Super Bowl XLVII: Bringing big bucks to the Big Easy
America's National Football League championship game, known globally as the Super Bowl, is upon us once again.
This year's 47th edition pits the San Francisco 49ers against the Baltimore Ravens in New Orleans, Louisiana, and claims as its most interesting storyline two close-knit brothers coaching against each other for the title.
But the biggest story this week in the Big Easy (as New Orleans is nicknamed), as happens every year, is the remarkable revenue the week-long Super Bowl celebration brings in to the host city, the television networks broadcasting the game, and the National Football League itself.
The 3 February NFL championship marks the tenth time the Super Bowl will be played in New Orleans, equalling it with Miami as the most frequent host city.
More significantly, this is the first time New Orleans is holding the game since Hurricane Katrina devastated the Gulf Coast region almost eight years ago.
It's hard to forget the images of New Orleans broadcast around the world in August 2005 - a city half under water, its citizens trapped on rooftops or packed in the fetid shelter the Superdome had to offer, armed soldiers and tanks patrolling the streets to prevent widespread looting, or worse.
It wasn't inexpensive or easy to get New Orleans back in good enough shape to host the Super Bowl - necessary renovations to the Mercedes-Benz Superdome alone totalled $336m (£212m), and overall, New Orleans continues its slow rehabilitation from the storm.
But for New Orleans, the positive economic and psychological impact the Super Bowl brings might be just the cure the hurricane doctor ordered: Super Bowl XLVII is expected to generate a $423m economic boost, up substantially from the $323m Indianapolis produced in 2012.
To prepare for the Super Bowl, New Orleans has invested $1.2bn on various civic improvement projects, including extensive road work, a new streetcar line, renovations to Louis Armstrong International Airport, and numerous private hotel makeovers.
The Super Bowl Host Committee alone raised $13.5m - some $6m from the state and $7.5m from corporate sponsors.
A lot more money will be changing hands in New Orleans and elsewhere in America this weekend. Tickets to the game on secondary ticket marketplaces are averaging $3,100, making the street value of 76,000 seats about $237m.
Super Bowl merchandise revenue is expected to be around $150m. Legal gambling in Las Vegas, Nevada. should top out around $100m, while illegal betting across the country will total more than $1bn (with few exceptions, sports betting outside Nevada is illegal in the States).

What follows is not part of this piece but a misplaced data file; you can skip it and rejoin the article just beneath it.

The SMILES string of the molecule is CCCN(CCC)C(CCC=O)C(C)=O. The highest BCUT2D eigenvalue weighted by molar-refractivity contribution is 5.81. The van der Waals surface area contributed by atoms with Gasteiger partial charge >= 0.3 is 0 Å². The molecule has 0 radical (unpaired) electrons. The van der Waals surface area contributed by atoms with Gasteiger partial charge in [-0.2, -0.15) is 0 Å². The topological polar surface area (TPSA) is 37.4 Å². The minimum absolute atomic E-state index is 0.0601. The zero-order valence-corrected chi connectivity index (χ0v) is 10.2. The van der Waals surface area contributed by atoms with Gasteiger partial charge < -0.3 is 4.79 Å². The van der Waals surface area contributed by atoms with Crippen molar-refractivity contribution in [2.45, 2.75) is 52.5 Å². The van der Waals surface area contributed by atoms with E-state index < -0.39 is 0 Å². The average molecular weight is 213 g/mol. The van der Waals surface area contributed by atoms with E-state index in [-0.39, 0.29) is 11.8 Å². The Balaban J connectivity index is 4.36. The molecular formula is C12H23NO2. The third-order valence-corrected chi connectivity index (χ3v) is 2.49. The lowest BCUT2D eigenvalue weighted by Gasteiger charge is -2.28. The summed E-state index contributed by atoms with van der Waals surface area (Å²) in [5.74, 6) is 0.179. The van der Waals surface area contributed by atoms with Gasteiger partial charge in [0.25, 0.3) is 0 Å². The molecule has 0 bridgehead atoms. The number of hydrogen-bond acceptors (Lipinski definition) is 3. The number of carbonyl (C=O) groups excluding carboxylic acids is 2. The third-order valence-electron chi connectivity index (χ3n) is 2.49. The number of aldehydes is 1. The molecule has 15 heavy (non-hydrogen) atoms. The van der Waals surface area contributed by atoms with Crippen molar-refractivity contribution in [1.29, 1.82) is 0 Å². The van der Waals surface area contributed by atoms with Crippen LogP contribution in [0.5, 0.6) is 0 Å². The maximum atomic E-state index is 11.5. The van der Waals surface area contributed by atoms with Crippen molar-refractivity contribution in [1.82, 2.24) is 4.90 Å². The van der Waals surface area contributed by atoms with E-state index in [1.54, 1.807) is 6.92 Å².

For the hotels, restaurants, and nightclubs throughout the region, from the bars on Bourbon Street to such restaurants as Emerils and Galatoire's - famous for their spicy Cajun and Creole cuisine - Super Bowl revenues provide a much-needed boost to still-recovering businesses.
As is typical, 90% of the rooms in the city are committed to the NFL, so some visitors find it necessary to find lodging as far as Baton Rouge, roughly 130 km (84 miles) away.
Restaurants such as Walk Ons, near the Superdome, offer one Super Bowl-themed promotion after the other - Walk Ons will sell $100 tickets guests can use toward food and drink purchases the day before the game, when the establishment tries to break the world record for the "Largest Seafood Boil".
As for the teams vying for the championship, sports fans in the UK should be somewhat familiar with the San Francisco 49ers (a team that boasts five Super Bowl wins), since they played in the NFL International Series game at Wembley in 2010.
Super Bowl viewers will get a partial preview of this year's Wembley match, as the Niners are scheduled to play the Jacksonville Jaguars there on 27 October.
The Baltimore Ravens, founded in 1996, are one of the NFL's newest teams, but nonetheless managed to get a Super Bowl victory under their belts in 2001.
According to Forbes, the 49ers are the ninth most valuable NFL team at $1.18bn, while the Ravens are the eleventh most valuable squad, at $1.16bn - almost pocket change compared to Manchester United, which just surpassed the NFL's Dallas Cowboys to be named the world's most valuable sports franchise, at more than $3bn.
For the vast majority of people around the globe, of course, the Super Bowl is a television event - one that provides a healthy chunk of the annual operating budgets both for the NFL itself and for its television partners.
In the US, it's CBS's turn this year. The network paid a whopping $622m for its NFL rights this season, but it will make up more than one third of that expenditure from the advertisements aired on Super Bowl Sunday alone.
New ads created
Super Bowl commercials this year are averaging a record $3.7-$3.8m per 30-seconds, with some ads having sold for more than $4m. The total estimated ad revenue for CBS is $263m (approximately 70 ad spots at an average cost of $3.75m each).
The Super Bowl is much more of an entertainment platform than just a sports championship.
Outside of its splashy halftime programme featuring the likes of the Rolling Stones, the Black Eyed Peas, Madonna, and Beyonce this year, its unique and innovative ads are the main reason that millions of people watch the game in the first place.
Super Bowl ads are generally created exclusively for the game, more often than not to launch a new product, and do their best to be as memorable - and provocative - as broadcast censors will allow.
Anheuser-Busch's Bud Light, Doritos, the webhosting company Go Daddy (featuring glamorous racing car driver Danica Patrick), carmakers, and the duelling soft drink giants Coca-Cola and Pepsi are Super Bowl regulars. In the social media world, reaction to their ads is instantaneous, and sometimes, quite harsh.